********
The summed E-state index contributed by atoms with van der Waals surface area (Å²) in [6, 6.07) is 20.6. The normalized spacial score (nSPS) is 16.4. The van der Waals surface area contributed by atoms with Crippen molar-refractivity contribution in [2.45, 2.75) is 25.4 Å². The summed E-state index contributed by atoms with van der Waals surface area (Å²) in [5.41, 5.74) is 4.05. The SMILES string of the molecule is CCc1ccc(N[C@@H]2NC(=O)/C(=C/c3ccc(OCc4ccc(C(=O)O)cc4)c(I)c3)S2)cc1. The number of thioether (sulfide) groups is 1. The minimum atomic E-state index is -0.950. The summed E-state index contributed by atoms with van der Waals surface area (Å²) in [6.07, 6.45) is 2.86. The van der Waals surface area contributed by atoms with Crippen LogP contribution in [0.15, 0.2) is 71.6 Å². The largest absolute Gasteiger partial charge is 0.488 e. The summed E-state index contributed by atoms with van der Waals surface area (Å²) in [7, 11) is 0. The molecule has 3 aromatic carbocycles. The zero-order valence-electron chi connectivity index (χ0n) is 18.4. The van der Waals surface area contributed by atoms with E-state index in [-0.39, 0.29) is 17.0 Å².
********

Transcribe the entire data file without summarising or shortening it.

The summed E-state index contributed by atoms with van der Waals surface area (Å²) in [6, 6.07) is 20.6. The normalized spacial score (nSPS) is 16.4. The van der Waals surface area contributed by atoms with Crippen molar-refractivity contribution in [2.45, 2.75) is 25.4 Å². The summed E-state index contributed by atoms with van der Waals surface area (Å²) in [5.41, 5.74) is 4.05. The SMILES string of the molecule is CCc1ccc(N[C@@H]2NC(=O)/C(=C/c3ccc(OCc4ccc(C(=O)O)cc4)c(I)c3)S2)cc1. The number of thioether (sulfide) groups is 1. The minimum atomic E-state index is -0.950. The summed E-state index contributed by atoms with van der Waals surface area (Å²) in [6.07, 6.45) is 2.86. The van der Waals surface area contributed by atoms with Crippen LogP contribution in [0.15, 0.2) is 71.6 Å². The largest absolute Gasteiger partial charge is 0.488 e. The summed E-state index contributed by atoms with van der Waals surface area (Å²) in [7, 11) is 0. The molecule has 3 aromatic carbocycles. The zero-order valence-electron chi connectivity index (χ0n) is 18.4. The van der Waals surface area contributed by atoms with E-state index in [-0.39, 0.29) is 17.0 Å².